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Yayoi Kusama
Repetition GL.A by Yayoi Kusama - Contemporary

1996

$500,000

About

Repetition GL.A by Yayoi Kusama (b. 1929) Acrylic and collage on canvas 41 x 31.8 cm (16 ¹/₈ x 12 ¹/₂ inches) Signed, dated, and titled in Japanese on the reverse Executed in 1996 Provenance Private collection, Japan Private collection, Hong Kong This work is accompanied by the registration card issued by the artist’s studio. Artist biography Japanese multi-media artist, writer and designer Yayoi Kusama graduated from Kyoto School of Arts and Crafts and relocated to New York City in 1958. Kusama has consistently traded on her identity as 'outsider' in many contexts – as a female artist in a male-dominated society, as a Japanese person in the Western art world, and as a victim of her own neurotic and obsessional symptoms. After achieving fame and notoriety with groundbreaking art ‘happenings’ and events, she returned to her country of birth in 1973 and is now Japan's most prominent contemporary artist. Initially associated with Abstract Expressionist, Kusama soon became an installation artist and associate of Andy Warhol, gaining international attention during the late 1960s for her provocative and hallucinatory ‘happenings’ that involved painting naked bodies with so-called ‘infinity nets’ made of brightly-coloured polka dots, a pattern thenceforward her favoured motif as a ‘way to infinity’. Inspired by the hallucinations she has experienced since childhood, the intricate lattice of paint that covers her famous Infinity Net canvases create in the negative spaces between the loops a polka dot pattern that fluctuates before the viewer. Kusama also creates installations that immerse the viewer in her obsessive vision of endless dots and nets or infinitely mirrored space. Her interest remains in the uncanny texture and hierarchy of surfaces - canvases, mirrors, furniture, clothes, floors, walls, industrial objects as well as the human body – and the transgressive effect each exert upon the spaces they inhabit and define. The pumpkin has also become another central motif in Kusama’s iconography and has been described by her as a form of self-portraiture. Since 1977 she has lived voluntarily in a Tokyo psychiatric institution and much of her work has been marked with obsessiveness and a desire to escape from psychological trauma. Her extensive uniquely diverse body of work shares the characteristics of Surrealism, Minimalism, Pop Art, Abstraction, Conceptual and Performance art and yet continues to defy neat categorisation. Over the past twenty years, there have been major international exhibitions of Kusama’s work. In 1998 a significant retrospective of her work opened at the Los Angeles County Museum of Art, travelling to New York’s Museum of Modern Art and Tokyo’s Museum of Contemporary Art. In 2016 Kusama was selected as one of TIME Magazine’s World 100 Most Influential People.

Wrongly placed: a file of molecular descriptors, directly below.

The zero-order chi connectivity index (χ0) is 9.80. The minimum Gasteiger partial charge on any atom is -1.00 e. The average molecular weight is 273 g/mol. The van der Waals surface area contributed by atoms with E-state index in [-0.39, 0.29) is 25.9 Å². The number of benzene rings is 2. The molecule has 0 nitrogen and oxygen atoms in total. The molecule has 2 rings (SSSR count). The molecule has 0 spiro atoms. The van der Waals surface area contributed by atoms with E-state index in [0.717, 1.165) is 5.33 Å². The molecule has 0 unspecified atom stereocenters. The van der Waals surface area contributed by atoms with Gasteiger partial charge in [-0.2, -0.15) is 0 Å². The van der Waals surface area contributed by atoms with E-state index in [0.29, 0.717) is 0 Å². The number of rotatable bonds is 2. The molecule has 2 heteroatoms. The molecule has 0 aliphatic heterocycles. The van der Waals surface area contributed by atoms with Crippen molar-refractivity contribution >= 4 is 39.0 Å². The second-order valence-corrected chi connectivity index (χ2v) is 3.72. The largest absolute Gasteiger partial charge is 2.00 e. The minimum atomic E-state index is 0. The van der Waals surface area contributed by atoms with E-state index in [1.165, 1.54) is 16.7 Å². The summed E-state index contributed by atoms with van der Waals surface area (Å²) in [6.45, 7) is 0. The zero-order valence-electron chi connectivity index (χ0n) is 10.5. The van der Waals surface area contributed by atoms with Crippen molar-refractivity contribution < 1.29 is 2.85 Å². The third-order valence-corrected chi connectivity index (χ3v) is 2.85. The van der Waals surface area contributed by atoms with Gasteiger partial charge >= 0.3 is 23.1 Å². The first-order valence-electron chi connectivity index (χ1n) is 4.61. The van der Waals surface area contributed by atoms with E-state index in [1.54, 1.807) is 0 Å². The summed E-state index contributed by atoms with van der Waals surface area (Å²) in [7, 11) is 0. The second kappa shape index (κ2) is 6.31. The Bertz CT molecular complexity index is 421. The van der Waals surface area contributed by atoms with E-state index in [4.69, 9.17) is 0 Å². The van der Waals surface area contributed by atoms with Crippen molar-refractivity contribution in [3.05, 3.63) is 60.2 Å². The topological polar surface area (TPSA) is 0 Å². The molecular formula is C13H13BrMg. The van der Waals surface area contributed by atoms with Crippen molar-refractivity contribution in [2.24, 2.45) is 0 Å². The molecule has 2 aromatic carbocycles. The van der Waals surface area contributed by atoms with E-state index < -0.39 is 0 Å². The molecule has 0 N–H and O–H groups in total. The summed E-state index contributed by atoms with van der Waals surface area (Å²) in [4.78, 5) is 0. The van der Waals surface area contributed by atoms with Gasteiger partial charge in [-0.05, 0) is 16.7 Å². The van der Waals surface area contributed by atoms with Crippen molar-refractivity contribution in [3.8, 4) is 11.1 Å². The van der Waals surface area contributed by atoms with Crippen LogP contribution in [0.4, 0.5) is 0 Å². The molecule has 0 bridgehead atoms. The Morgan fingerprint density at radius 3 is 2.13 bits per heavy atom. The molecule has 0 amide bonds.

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About the Artist

Yayoi Kusama

Widely inspirational and innovative artist Yayoi Kusama (b. 1929) has a body of work that is exceptionally varied, ranging from graphic prints and paintings to polka-dot pumpkin sculptures, large-scale installations and fashion design.Even if you don’t know her name, you’ve likely experienced Kusama’s art — or have seen it on Instagram. Her soft sculptures and dazzling “Infinity Mirrors” are the stuff of selfie-takers’ dreams, but Kusama’s impressive decades-long career certainly holds far more cachet than it does fodder for today’s aspiring social-media influencers.Born in Matsumoto, Japan, in 1929, Kusama has worked with her signature polka dots since the age of 10, when she began to experience vivid hallucinations and claimed that patterns and dots were moving around her, swallowing up everything in view. She started to incorporate them into her paintings as a child. Kusama saw circular forms and nets on every surface and became especially fascinated with the pebbles that lined the bottom of the creek near her childhood home. Her family was sternly opposed to her art and her mother physically abused Kusama and discouraged her at a very early age. She has suffered psychological turmoil her whole life and is vocal about her mental illness. Today, Kusama is a voluntary resident at a psychiatric facility in Tokyo, and she calls her work “art medicine.”At the Kyoto School of Arts and Crafts, Kusama trained in Nihonga, a traditional style of Japanese painting that originated during the Meiji period. On advice she solicited from painter Georgia O'Keeffe, a pioneer of modernism in America whom she greatly admired, she subsequently moved to New York City in 1958. There, Kusama flourished, creating prescient sculptures and large-scale monochrome paintings that bridged current styles with minimalism, which hadn’t yet achieved any kind of prominence as an art movement. She pushed boundaries with her “Accumulations” series, which saw her transforming found furniture pieces into sexualized objects, as well as with an avant-garde staging of theatrical orgies on the street — both stemming from her anxieties about sex as well as an endeavor to make a feminist statement about patriarchal authority and sexism.Kusama was captivated by Surrealists as well as the Abstract Expressionists and greatly influenced the Pop artists who followed, befriending such icons as Donald Judd — who called her work “the best paintings being done” — and Andy Warhol, with whom she exhibited and later accused of stealing her ideas. Kusama moved with ease through artistic circles and made a point to draw attention to her “otherness” as a Japanese woman by wearing kimonos to her openings.In 2021, Kusama brought her floral and vegetal sculptures to the New York Botanical Garden and her works can be found in the collections of many of the world’s top museums, including the Museum of Modern Art in New York, the Centre Pompidou in Paris and the National Museum of Modern Art in Tokyo. She famously collaborated with Louis Vuitton in 2012, and she created a 34-foot-tall balloon for the Macy’s Thanksgiving Day Parade in Manhattan in 2019, becoming the first female artist to design a work for the event. In addition to her visual artwork, Kusama is a writer, publishing poetry, novels and an autobiography.Find a collection of Yayoi Kusama art on 1stDibs.